The keys to leadership, from one of the best sources
Nelson Mandela is one of the most inspirational leaders of our time. Besides enduring 27 years in prison, he brought his country into a new era of democracy through savvy tactics (including leveraging his country’s rugby team to unite all people, ala the movie Invictus). In a recent article by the author of Mandela’s biography from a few years ago (Richard Stengel) reflected on some lessons in leadership he had gleaned through his interactions with South Africa’s ex-president. In reading the 8 rules outlined, I was struck by their simplicity but also their effectiveness.
One of Mandela’s rules on leadership that stuck out was number 3, “Lead from the back – and let others believe they are in front.” This quality was rooted in Mandela’s youth herding cattle and having to control a large group of livestock while the wavered in front of you, wanting to roam off in every direction. It has been said that true influence is when you get someone to agree with your thinking or act in a way you want them to with the other person thinking it was his idea. The same is true for leadership. It is not about standing in front of everyone and telling them how to think. It is about inspiring them to think for themselves and to think for the betterment of everyone. When you get someone to believe in what you believe and you motivate them to act in support of the common goal, you are truly exhibiting effective leadership. The other core to this lesson was in building consensus. It isn’t just about you getting your way. It is about finding ways to “expand the pie” so that everyone wins and feels like their voice is heard. The idea of not coming into a debate too early, also referenced, is an interesting thought as well. Mandela was able to extract everyone’s viewpoints and then look for a mutually beneficial solution (negotiation at its best).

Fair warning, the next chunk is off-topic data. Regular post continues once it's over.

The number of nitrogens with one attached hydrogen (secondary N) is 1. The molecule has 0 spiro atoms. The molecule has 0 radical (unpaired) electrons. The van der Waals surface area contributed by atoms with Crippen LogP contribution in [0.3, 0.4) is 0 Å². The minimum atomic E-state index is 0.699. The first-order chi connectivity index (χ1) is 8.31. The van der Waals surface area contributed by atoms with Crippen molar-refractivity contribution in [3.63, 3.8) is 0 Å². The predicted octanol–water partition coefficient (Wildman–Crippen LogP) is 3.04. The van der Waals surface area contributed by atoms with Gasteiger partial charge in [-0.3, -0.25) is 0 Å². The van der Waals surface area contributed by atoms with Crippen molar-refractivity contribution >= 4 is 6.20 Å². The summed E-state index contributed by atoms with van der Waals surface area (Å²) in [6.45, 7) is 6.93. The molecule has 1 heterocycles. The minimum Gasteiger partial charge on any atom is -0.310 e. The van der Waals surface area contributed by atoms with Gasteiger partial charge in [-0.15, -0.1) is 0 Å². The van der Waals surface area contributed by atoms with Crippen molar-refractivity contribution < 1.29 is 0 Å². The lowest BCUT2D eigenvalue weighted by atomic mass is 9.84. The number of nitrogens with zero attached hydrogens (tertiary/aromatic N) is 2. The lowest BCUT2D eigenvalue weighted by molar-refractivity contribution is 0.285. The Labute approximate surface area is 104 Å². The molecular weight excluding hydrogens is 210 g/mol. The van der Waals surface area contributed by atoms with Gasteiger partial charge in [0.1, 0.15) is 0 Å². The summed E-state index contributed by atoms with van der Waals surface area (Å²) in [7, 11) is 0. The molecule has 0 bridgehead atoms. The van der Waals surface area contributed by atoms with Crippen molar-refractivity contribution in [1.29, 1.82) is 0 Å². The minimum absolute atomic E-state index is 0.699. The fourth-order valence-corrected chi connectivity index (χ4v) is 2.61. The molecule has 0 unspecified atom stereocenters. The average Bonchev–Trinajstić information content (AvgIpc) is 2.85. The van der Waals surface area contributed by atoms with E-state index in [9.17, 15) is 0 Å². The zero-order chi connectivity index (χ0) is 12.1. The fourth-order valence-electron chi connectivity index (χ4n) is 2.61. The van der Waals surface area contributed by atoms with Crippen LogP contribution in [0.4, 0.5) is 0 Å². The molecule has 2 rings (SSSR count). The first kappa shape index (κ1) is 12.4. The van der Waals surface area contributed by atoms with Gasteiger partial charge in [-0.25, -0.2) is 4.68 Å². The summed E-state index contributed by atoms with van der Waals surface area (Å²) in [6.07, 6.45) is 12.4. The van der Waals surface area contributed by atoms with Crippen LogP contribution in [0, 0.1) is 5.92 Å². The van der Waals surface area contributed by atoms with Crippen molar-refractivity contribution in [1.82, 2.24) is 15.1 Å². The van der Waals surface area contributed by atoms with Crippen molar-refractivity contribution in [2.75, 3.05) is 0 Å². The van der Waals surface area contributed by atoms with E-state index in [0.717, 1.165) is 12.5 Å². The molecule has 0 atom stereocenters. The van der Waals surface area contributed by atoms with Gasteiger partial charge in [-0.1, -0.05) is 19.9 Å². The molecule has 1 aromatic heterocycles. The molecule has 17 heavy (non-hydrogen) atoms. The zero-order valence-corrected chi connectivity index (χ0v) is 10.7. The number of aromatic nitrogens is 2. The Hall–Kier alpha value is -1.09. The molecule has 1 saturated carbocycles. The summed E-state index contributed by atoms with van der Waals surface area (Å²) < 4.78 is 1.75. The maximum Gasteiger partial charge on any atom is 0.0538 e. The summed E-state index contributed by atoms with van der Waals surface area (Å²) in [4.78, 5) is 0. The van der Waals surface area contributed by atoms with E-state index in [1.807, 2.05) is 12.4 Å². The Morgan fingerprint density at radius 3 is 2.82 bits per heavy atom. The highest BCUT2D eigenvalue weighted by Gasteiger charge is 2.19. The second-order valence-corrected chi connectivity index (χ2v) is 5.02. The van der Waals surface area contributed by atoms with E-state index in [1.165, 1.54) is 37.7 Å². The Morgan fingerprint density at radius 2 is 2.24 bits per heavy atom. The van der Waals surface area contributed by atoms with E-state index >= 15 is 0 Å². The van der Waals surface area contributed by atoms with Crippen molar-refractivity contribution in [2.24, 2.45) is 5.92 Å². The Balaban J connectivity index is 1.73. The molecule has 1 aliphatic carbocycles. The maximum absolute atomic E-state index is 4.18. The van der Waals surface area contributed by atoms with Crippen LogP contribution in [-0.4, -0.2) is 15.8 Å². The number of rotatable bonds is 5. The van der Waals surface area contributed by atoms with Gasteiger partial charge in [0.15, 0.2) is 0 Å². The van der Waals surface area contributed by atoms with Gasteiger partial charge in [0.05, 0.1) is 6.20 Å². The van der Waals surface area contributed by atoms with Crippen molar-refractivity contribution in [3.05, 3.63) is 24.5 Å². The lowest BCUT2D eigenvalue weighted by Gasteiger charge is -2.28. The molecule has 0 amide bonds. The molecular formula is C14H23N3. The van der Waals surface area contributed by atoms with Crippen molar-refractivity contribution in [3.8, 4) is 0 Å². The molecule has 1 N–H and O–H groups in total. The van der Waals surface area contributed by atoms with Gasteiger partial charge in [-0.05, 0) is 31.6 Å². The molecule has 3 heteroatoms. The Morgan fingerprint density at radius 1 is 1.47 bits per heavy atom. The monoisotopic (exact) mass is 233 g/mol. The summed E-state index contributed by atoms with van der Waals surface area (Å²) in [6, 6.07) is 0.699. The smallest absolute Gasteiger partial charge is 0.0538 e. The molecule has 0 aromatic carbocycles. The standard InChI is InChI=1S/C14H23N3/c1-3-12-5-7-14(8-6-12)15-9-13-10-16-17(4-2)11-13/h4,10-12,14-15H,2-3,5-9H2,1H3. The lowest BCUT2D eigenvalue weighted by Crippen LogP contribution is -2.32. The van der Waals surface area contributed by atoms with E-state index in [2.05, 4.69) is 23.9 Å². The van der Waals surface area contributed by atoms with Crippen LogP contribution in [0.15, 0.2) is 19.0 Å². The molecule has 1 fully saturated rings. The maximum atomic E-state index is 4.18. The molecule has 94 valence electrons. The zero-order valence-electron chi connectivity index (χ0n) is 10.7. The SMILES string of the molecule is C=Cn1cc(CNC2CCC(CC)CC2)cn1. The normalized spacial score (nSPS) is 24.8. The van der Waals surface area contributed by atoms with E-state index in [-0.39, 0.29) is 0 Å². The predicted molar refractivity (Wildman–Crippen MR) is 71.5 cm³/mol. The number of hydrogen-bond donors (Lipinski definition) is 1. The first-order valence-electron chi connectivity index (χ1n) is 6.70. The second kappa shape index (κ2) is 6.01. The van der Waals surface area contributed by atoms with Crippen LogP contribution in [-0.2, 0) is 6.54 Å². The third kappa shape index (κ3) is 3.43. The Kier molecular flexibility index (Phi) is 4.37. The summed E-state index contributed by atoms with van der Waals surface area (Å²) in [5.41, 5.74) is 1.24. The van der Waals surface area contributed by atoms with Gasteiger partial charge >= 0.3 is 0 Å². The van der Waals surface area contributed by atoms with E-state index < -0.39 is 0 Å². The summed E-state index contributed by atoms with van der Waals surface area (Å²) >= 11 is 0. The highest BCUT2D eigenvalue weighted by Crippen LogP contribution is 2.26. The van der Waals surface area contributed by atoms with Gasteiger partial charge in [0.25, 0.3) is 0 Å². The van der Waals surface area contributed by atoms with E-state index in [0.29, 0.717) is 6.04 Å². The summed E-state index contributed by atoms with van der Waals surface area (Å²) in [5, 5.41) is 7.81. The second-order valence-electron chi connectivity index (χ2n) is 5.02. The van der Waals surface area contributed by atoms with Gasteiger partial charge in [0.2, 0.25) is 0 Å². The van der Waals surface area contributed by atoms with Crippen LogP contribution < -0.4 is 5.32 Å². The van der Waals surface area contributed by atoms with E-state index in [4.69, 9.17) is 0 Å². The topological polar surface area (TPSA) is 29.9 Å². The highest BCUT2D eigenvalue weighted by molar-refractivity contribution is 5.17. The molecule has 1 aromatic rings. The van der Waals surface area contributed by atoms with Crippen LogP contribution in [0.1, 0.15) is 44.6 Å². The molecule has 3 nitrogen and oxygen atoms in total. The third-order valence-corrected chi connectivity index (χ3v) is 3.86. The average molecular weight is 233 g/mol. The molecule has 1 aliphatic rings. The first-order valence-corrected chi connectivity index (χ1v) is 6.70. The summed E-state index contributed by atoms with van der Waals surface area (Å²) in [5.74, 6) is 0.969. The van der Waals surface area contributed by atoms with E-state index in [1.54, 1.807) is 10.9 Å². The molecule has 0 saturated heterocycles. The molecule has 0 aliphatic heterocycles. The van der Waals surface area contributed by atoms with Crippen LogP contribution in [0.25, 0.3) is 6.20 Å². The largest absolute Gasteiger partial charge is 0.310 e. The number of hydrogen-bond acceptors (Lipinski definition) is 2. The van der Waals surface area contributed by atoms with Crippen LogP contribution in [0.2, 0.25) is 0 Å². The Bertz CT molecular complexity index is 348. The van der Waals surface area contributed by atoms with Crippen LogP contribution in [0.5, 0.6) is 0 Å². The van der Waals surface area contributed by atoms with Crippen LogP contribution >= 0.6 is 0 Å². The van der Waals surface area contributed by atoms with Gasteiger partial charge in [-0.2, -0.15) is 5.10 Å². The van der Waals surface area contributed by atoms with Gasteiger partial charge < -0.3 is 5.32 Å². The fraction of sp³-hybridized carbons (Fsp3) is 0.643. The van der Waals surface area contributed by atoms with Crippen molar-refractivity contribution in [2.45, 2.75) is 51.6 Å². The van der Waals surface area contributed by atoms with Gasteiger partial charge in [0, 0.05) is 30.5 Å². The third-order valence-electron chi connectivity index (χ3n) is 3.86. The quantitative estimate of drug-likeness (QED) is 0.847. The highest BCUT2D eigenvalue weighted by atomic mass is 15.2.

Stengel mentioned that, “Mandela would simply listen. When he finally did speak at those meetings, he slowly and methodically summarized everyone’s points of view and then unfurled his own thoughts, subtly steering the decision in the direction he wanted without imposing it.” This is where the artistic portion of leadership seeps through. Injecting his own ideas and influencing others to buy into his slant on things/additions, genius. The more I learn the move I am inspired and in awe of this leader who just celebrated his 90th birthday. This leadership lesson also builds on a core concept that I teach to others. Just because you are not the president of a group does not mean you cannot be a leader within. You can be a leader no matter what role you take on. Being a leader is understanding where your talents are needed and helping the team reach the common goals at hand. Being a leader is letting others take the lead where necessary and influencing thoughts on what you are most passionate about. Being a leader is standing up for the things you believe in. And when you have the “head role” in the group it is about letting others contribute and bringing out the best in others, from the back of the herd.
I challenge all of us to remember this third rule. Lead from behind and let others take a major role in achieving your goals.
Check out the rest of the Time article: http://www.time.com/time/magazine/article/0,9171,1821659,00.html?xid=tweetbut
Mr. Biz, OUT.
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